The vice president is best known for killing rival Alexander Hamilton in an 1804 duel. But he was also a notorious rake, historians say.
A depiction of the duel between then-Vice President Aaron Burr and Alexander Hamilton at Weehawken, N.J., in 1804. The fight would end Hamilton's life and forever soil Burr's reputation. (Manuel Balce Ceneta/AP)
“I took a look down at my brown skin and thought, ‘Well, that doesn’t apply to me,’ ” said Sherri Burr, who was getting her graduate degree from Princeton. “So I never went.”
Decades later, she learned the truth. Sherri Burr, a 59-year-old professor at the University of New Mexico, is descended from John Pierre Burr, who is almost certainly Aaron Burr’s son. John Pierre is the most prominent member of a larger family of color whom Burr kept secret and who flew under the historical radar — except as titillating gossip — until now.
After years of extensive digging inspired by a desire to know more about her ancestry, Sherri Burr concluded that John Pierre’s long-rumored parentage was legitimate. According to her findings, Aaron Burr fathered two children, John Pierre and a girl, Louisa Charlotte, with a woman of color named Mary Emmons, who hailed from Kolkata, India, and worked as a servant in the Burrs’ home for several years.
Last year, Sherri Burr joined the Aaron Burr Association, a Maryland-based society of descendants and history buffs that works to understand and promote Aaron Burr’s life and legacy. After she presented her research to the association at its annual meeting in September, the nonprofit group voted unanimously to acknowledge that John Pierre was Aaron Burr’s son. Historians contacted by The Washington Post said the evidence Sherri Burr collected seems convincing.
On Saturday, the association took things one step further: Some of its roughly 75 members gathered in a historic black cemetery in a Philadelphia suburb to install a headstone declaring John Pierre’s ancestry on what is now an unmarked grave. The stone also celebrates John Pierre’s accomplishments: He was a barber, a prominent member of Philadelphia’s elite black society (he married a free black woman). He also was a crucial leader in the city’s leg of the Underground Railroad. The installation is timed to coincide with the 400th anniversary of enslaved Africans’ arrival in North America.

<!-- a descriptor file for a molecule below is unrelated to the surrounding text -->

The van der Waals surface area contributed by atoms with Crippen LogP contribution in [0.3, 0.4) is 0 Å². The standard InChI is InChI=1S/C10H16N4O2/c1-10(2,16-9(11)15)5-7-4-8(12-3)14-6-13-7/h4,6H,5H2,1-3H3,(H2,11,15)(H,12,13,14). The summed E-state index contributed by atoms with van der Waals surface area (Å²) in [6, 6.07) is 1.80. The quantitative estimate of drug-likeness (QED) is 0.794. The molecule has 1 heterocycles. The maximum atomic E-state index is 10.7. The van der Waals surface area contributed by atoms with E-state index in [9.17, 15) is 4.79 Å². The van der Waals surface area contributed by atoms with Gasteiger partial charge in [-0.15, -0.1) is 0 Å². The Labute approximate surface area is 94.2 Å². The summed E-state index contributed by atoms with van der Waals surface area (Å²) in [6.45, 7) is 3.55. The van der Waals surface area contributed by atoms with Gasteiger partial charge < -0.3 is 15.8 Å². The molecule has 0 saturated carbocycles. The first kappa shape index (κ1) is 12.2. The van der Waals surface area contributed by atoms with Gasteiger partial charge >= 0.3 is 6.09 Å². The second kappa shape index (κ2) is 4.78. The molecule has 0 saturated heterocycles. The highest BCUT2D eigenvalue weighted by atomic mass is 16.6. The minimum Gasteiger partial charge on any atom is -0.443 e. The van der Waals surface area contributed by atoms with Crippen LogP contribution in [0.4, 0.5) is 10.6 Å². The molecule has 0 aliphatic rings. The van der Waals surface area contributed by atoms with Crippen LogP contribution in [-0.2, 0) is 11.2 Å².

The brand-new headstone for John Pierre Burr lists his parentage and describes his achievements, including his vital service to the Underground Railroad in Philadelphia. (Hannah Natanson/The Washington Post)
“Champion of Justice and Freedom,” the headstone reads in white italics on shiny black stone. “Conductor on the Underground Railroad. Son of Vice-President Aaron Burr."
Stuart Fisk Johnson, the president of the Aaron Burr Association and a descendant of Aaron Burr, said the recognition is long overdue.
“A few people didn’t want to go into it because Aaron’s first wife, Theodosia, was still alive, and dying of cancer” when Aaron Burr fathered John Pierre, Johnson said. “But the embarrassment is not as important as it is to acknowledge and embrace actual living, robust, accomplished children.”
Annette Gordon-Reed, a Harvard professor whose Pulitzer Prize-winning scholarship led to widespread acceptance of Thomas Jefferson’s relationship with the enslaved Sally Hemings, said she had heard rumors that Aaron Burr had a son of color, but this “is not something that is generally known.”
Gordon-Reed called Aaron Burr the “fallen founder,” referencing a term coined by Nancy Isenberg, a Louisiana State University professor who wrote the most comprehensive biography of Aaron Burr to date. Isenberg’s book “Fallen Founder: The Life of Aaron Burr,” published over a decade ago, makes little to no mention of Emmons, John Pierre or Louisa Charlotte. (Isenberg was traveling and could not be reached for comment.)
Though Lin-Manuel Miranda’s Broadway play portrayed Burr as an unprincipled foil to Alexander Hamilton, the academic “jury is still out” on whether the third vice president was truly wicked, Gordon-Reed said. Either way, she said, he shaped the fate of the country by delivering votes to Thomas Jefferson in the 1800 presidential election, was a “pivotal figure” in New York history and at one point almost became president himself. But for over 200 years, Burr has been best known for murdering his rival in a duel.
The revelation of John Pierre’s parentage could alter the way people write about Aaron Burr going forward, Gordon-Reed said. “There are a lot of stories that we don’t know about members of the founding generation,” she said.
The reality that emerges from Sherri Burr’s new research is complex.
Mary Emmons originally came to the United States to work as a servant in the household of British officer Jacques Marcus Prevost and Theodosia Bartow Prevost, who — after a secret affair and Jacques Prevost’s death — became the wife of Aaron Burr.
When Theodosia married Burr and moved to a new home in New York in the early 1780s, Emmons followed her. That’s likely where she got to know Aaron Burr, a known ladies’ man with a voracious sexual appetite. (The former vice president is “to this day … known principally as a rake,” Isenberg wrote in “Fallen Founder.”)